The Philippine Islands, 1493-1898 — Volume 12 of 55 eBook

This eBook from the Gutenberg Project consists of approximately 307 pages of information about The Philippine Islands, 1493-1898 — Volume 12 of 55.

By another decree of the same date, like commands were given; and that the merchandise brought to Nueva Espana be either consumed there or sent to Espana.

Nevertheless, this merchandise is taken to Piru under pretense of being that of Castilla.  Hence arise many difficulties, and the commerce of Espana with Piru and Tierra Firme is ceasing, and merchandise from Espana is not sent to Piru.  If this be not checked within a few years, it is agreed by all that the trade of Espana in merchandise with Tierra Firme, Piru, and Nueva Espana will cease.

Fourth Point

The ships which must be used in the trade, to whom they shall belong, and what has been permitted by the viceroys.

By the decree of January 11, 93, it is permitted that for this trade two ships, each of no more than three hundred toneladas, may sail annually from Nueva Espana to China.  They may bring in return the property which is to come, and no ships belonging to private persons shall be sent.  There shall be three ships, in order that one may remain at the port of Acapulco for repairs.  They will sail at the expense of his Majesty, and the cost will be paid by their freight-charges and the cargoes that they carry.  This order was altered by the viceroy, the administration of two ships having been given to private persons in 99, for this trade, with the power of appointing the officers thereof, with salary, and license to take freight, as will be stated later under the twelfth point.

Fifth Point

The appointment of the commanders and officers of said ships, and their number; the expenses incurred by them; and the question whether it will be expedient to reduce their salaries.

By the decree of his Majesty referred to in the letter of January 11, 93, sent to Gomez Perez das Marinas, governor of the Filipinas, permission is given to the viceroy of Nueva Espana to appoint the pilots and officers of the ships bound for the Filipinas.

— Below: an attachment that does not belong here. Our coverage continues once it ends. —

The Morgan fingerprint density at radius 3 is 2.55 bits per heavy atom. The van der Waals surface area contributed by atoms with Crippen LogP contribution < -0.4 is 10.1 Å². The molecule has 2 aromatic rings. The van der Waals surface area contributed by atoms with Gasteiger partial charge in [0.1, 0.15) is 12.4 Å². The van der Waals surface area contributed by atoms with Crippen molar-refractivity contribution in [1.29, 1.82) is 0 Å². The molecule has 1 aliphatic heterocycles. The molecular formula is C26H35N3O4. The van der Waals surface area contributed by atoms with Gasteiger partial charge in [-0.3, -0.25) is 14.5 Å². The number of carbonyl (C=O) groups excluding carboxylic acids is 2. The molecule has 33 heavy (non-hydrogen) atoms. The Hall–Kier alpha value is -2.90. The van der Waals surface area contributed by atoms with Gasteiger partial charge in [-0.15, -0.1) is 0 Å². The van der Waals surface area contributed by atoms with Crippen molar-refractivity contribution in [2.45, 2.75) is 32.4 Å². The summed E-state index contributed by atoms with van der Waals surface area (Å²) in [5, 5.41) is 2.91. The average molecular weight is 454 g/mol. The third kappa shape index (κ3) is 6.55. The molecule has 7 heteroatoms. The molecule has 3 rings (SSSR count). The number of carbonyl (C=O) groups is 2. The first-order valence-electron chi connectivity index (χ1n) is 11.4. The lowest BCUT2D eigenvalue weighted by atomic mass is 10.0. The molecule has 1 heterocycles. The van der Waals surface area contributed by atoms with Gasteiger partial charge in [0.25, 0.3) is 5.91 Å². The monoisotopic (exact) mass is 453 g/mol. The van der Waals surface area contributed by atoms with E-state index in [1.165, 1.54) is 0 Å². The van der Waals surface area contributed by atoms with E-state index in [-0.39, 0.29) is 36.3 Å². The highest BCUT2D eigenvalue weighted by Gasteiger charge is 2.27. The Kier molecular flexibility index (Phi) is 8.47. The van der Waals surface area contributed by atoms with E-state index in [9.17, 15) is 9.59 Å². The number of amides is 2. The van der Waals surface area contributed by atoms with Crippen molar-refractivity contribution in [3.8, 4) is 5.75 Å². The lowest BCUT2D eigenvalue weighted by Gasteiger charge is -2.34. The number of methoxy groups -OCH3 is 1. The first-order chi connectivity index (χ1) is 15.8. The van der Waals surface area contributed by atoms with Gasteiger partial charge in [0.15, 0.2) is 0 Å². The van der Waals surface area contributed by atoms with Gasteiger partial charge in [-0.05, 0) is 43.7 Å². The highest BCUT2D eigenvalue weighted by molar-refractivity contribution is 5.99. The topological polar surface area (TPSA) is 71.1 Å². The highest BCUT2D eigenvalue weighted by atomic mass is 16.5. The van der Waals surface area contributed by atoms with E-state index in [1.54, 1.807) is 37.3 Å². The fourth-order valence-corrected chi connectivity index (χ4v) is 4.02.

Complaint is now made of this, from the islands, that there is great expense to the royal exchequer, in that the viceroys, in order that there may be offices in which to place their followers, multiply those of the ships; and, although they have the right to appoint one pilot to a ship, they appoint a captain-general and many accompanying him, an admiral, and many captains of infantry, a sargento-mayor, a royal sub-lieutenant, sub-lieutenants of the companies, and a royal alguazil.  All these are persons of little experience, who are going to seek their fortunes in the Filipinas at his Majesty’s expense; and they deprive the citizens of their offices.

Information is given, by a letter from the fiscal of the Filipinas, that but one pilot is sufficient for the ships; that the troops should be under the command of the captain or master of the ship, without increase of salary to said captain or master.  Thus the aforesaid officers of the troops may be dispensed with, and one gunner suffices for each piece or every two pieces of artillery.

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The Philippine Islands, 1493-1898 — Volume 12 of 55 from Project Gutenberg. Public domain.